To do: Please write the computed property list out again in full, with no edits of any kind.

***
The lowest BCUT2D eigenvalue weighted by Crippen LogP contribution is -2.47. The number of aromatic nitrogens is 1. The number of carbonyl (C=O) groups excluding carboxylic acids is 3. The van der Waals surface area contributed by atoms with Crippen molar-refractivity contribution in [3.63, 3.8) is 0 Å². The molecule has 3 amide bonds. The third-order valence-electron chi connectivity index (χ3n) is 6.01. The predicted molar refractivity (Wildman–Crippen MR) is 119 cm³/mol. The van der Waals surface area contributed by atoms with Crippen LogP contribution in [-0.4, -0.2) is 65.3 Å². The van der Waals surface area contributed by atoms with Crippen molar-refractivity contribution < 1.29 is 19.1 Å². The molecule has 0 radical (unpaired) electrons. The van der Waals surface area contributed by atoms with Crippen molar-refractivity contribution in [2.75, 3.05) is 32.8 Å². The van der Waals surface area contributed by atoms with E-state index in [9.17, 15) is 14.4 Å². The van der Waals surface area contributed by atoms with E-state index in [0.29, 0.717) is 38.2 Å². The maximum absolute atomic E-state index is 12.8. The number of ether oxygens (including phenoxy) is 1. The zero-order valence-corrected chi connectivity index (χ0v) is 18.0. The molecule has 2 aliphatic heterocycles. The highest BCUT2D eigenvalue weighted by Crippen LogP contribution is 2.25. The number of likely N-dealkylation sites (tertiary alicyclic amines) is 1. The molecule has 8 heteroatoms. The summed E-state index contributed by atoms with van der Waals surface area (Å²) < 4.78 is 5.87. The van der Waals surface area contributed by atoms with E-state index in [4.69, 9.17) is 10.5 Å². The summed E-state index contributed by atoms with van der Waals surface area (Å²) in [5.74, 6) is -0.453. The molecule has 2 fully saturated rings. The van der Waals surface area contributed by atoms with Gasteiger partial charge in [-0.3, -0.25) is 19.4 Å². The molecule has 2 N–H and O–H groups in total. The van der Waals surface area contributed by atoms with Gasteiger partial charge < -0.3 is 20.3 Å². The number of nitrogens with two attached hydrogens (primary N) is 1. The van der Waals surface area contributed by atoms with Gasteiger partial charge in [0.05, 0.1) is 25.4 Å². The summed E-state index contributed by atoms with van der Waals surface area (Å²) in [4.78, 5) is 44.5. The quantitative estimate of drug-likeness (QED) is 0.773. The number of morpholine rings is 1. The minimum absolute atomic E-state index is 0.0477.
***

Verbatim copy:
The lowest BCUT2D eigenvalue weighted by Crippen LogP contribution is -2.47. The number of aromatic nitrogens is 1. The number of carbonyl (C=O) groups excluding carboxylic acids is 3. The van der Waals surface area contributed by atoms with Crippen molar-refractivity contribution in [3.63, 3.8) is 0 Å². The molecule has 3 amide bonds. The third-order valence-electron chi connectivity index (χ3n) is 6.01. The predicted molar refractivity (Wildman–Crippen MR) is 119 cm³/mol. The van der Waals surface area contributed by atoms with Crippen LogP contribution in [-0.4, -0.2) is 65.3 Å². The van der Waals surface area contributed by atoms with Crippen molar-refractivity contribution < 1.29 is 19.1 Å². The molecule has 0 radical (unpaired) electrons. The van der Waals surface area contributed by atoms with Crippen molar-refractivity contribution in [2.75, 3.05) is 32.8 Å². The van der Waals surface area contributed by atoms with E-state index in [9.17, 15) is 14.4 Å². The van der Waals surface area contributed by atoms with E-state index in [0.29, 0.717) is 38.2 Å². The maximum absolute atomic E-state index is 12.8. The number of ether oxygens (including phenoxy) is 1. The zero-order valence-corrected chi connectivity index (χ0v) is 18.0. The molecule has 2 aliphatic heterocycles. The highest BCUT2D eigenvalue weighted by Crippen LogP contribution is 2.25. The number of likely N-dealkylation sites (tertiary alicyclic amines) is 1. The molecule has 8 heteroatoms. The summed E-state index contributed by atoms with van der Waals surface area (Å²) < 4.78 is 5.87. The van der Waals surface area contributed by atoms with E-state index in [4.69, 9.17) is 10.5 Å². The summed E-state index contributed by atoms with van der Waals surface area (Å²) in [5.74, 6) is -0.453. The molecule has 2 fully saturated rings. The van der Waals surface area contributed by atoms with Gasteiger partial charge in [-0.3, -0.25) is 19.4 Å². The molecule has 2 N–H and O–H groups in total. The van der Waals surface area contributed by atoms with Gasteiger partial charge < -0.3 is 20.3 Å². The number of nitrogens with two attached hydrogens (primary N) is 1. The van der Waals surface area contributed by atoms with Gasteiger partial charge in [0.05, 0.1) is 25.4 Å². The summed E-state index contributed by atoms with van der Waals surface area (Å²) in [4.78, 5) is 44.5. The quantitative estimate of drug-likeness (QED) is 0.773. The number of morpholine rings is 1. The minimum absolute atomic E-state index is 0.0477.